Today marks seven weeks sincethe launch of the Rocky Mountain Independent
, a news website peopled mainly byRocky Mountain News
veterans who'd previously been involved withINDenver Times
, anambitious attempt to create an online news service that fell far short of initial subscriber targets
. Whether by choice or happenstance,RMI
has kept a low profile since then, but it continues to produce new material on a regular basis. But because the site, like
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, also boasts a subscriber component, only some of it is accessible to the average web surfer.
Example: Anyone can take a look at a Kevin Flynn article about the five worst bridges in Denver -- a strong, newsworthy story accompanied by a slideshow whose main drawback is a lack of captions. In contrast, a Cindy House piece about "upside-down lightning caught on video" can't be viewed unless a visitor is logged in -- and while membership is $4 per month and just $24 per year, that's still more than most people are likely to pay, especially given that footage of a man surviving a brush with a vicious lightning bolt is just a trip to YouTube away.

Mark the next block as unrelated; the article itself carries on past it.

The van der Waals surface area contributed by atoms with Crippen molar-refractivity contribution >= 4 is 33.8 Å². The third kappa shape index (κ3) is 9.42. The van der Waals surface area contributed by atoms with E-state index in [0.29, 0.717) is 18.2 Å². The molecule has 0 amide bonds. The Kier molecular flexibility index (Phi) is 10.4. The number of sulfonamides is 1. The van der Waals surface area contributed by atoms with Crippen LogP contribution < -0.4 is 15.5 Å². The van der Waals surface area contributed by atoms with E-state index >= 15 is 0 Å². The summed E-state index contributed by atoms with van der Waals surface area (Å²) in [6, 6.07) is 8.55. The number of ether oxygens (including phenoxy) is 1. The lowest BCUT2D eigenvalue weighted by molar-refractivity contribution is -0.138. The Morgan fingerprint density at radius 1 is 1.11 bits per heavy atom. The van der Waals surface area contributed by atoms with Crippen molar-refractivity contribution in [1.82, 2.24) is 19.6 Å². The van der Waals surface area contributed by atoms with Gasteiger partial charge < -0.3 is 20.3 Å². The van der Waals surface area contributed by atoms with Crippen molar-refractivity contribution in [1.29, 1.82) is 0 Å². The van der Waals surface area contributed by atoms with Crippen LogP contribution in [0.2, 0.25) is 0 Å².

Credit the RMI crew for continuing to fight the good fight. After all, INDenver Times, while still online, is limping along by borrowing headlines from many other sources; at this writing, for instance, the main offering concerns a beam that had become a 911 memorial returning to the World Trade Center site -- a report that doesn't exactly scream "local content." At this point, though, the Independent's battle for survival remains uphill. But perhaps lightning will strike.